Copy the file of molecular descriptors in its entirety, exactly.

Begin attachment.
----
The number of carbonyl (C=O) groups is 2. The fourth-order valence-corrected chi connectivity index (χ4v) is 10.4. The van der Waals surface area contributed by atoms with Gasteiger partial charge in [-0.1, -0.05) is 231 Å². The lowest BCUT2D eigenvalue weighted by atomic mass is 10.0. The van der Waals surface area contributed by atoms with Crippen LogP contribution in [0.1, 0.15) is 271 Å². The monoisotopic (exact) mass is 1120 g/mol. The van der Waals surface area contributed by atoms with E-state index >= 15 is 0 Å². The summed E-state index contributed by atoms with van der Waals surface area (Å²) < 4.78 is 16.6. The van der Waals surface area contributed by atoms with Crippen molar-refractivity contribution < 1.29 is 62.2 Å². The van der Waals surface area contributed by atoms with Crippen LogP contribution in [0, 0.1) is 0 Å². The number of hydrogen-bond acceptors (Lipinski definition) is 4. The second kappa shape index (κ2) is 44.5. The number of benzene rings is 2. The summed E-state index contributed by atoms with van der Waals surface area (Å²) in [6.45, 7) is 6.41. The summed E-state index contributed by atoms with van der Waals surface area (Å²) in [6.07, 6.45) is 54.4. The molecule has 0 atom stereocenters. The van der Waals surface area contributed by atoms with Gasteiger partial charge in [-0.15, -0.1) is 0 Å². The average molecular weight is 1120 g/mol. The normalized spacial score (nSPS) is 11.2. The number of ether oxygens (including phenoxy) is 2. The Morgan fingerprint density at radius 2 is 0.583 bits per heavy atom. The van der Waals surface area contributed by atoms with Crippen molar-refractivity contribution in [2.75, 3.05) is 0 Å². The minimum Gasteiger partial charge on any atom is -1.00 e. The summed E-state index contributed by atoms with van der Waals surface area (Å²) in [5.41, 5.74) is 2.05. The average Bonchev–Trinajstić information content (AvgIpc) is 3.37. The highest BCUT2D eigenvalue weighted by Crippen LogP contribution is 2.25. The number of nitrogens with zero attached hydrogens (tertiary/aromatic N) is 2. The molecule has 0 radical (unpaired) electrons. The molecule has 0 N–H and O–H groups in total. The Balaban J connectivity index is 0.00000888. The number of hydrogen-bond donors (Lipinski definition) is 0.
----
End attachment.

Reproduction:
The number of carbonyl (C=O) groups is 2. The fourth-order valence-corrected chi connectivity index (χ4v) is 10.4. The van der Waals surface area contributed by atoms with Gasteiger partial charge in [-0.1, -0.05) is 231 Å². The lowest BCUT2D eigenvalue weighted by atomic mass is 10.0. The van der Waals surface area contributed by atoms with Crippen LogP contribution in [0.1, 0.15) is 271 Å². The monoisotopic (exact) mass is 1120 g/mol. The van der Waals surface area contributed by atoms with E-state index >= 15 is 0 Å². The summed E-state index contributed by atoms with van der Waals surface area (Å²) < 4.78 is 16.6. The van der Waals surface area contributed by atoms with Crippen molar-refractivity contribution < 1.29 is 62.2 Å². The van der Waals surface area contributed by atoms with Crippen LogP contribution in [0, 0.1) is 0 Å². The number of hydrogen-bond acceptors (Lipinski definition) is 4. The second kappa shape index (κ2) is 44.5. The number of benzene rings is 2. The summed E-state index contributed by atoms with van der Waals surface area (Å²) in [6.45, 7) is 6.41. The summed E-state index contributed by atoms with van der Waals surface area (Å²) in [6.07, 6.45) is 54.4. The molecule has 0 atom stereocenters. The van der Waals surface area contributed by atoms with Gasteiger partial charge in [-0.15, -0.1) is 0 Å². The average molecular weight is 1120 g/mol. The normalized spacial score (nSPS) is 11.2. The number of ether oxygens (including phenoxy) is 2. The Morgan fingerprint density at radius 2 is 0.583 bits per heavy atom. The van der Waals surface area contributed by atoms with Crippen molar-refractivity contribution in [2.75, 3.05) is 0 Å². The minimum Gasteiger partial charge on any atom is -1.00 e. The summed E-state index contributed by atoms with van der Waals surface area (Å²) in [5.41, 5.74) is 2.05. The average Bonchev–Trinajstić information content (AvgIpc) is 3.37. The highest BCUT2D eigenvalue weighted by Crippen LogP contribution is 2.25. The number of nitrogens with zero attached hydrogens (tertiary/aromatic N) is 2. The molecule has 0 radical (unpaired) electrons. The molecule has 0 N–H and O–H groups in total. The Balaban J connectivity index is 0.00000888. The number of hydrogen-bond donors (Lipinski definition) is 0.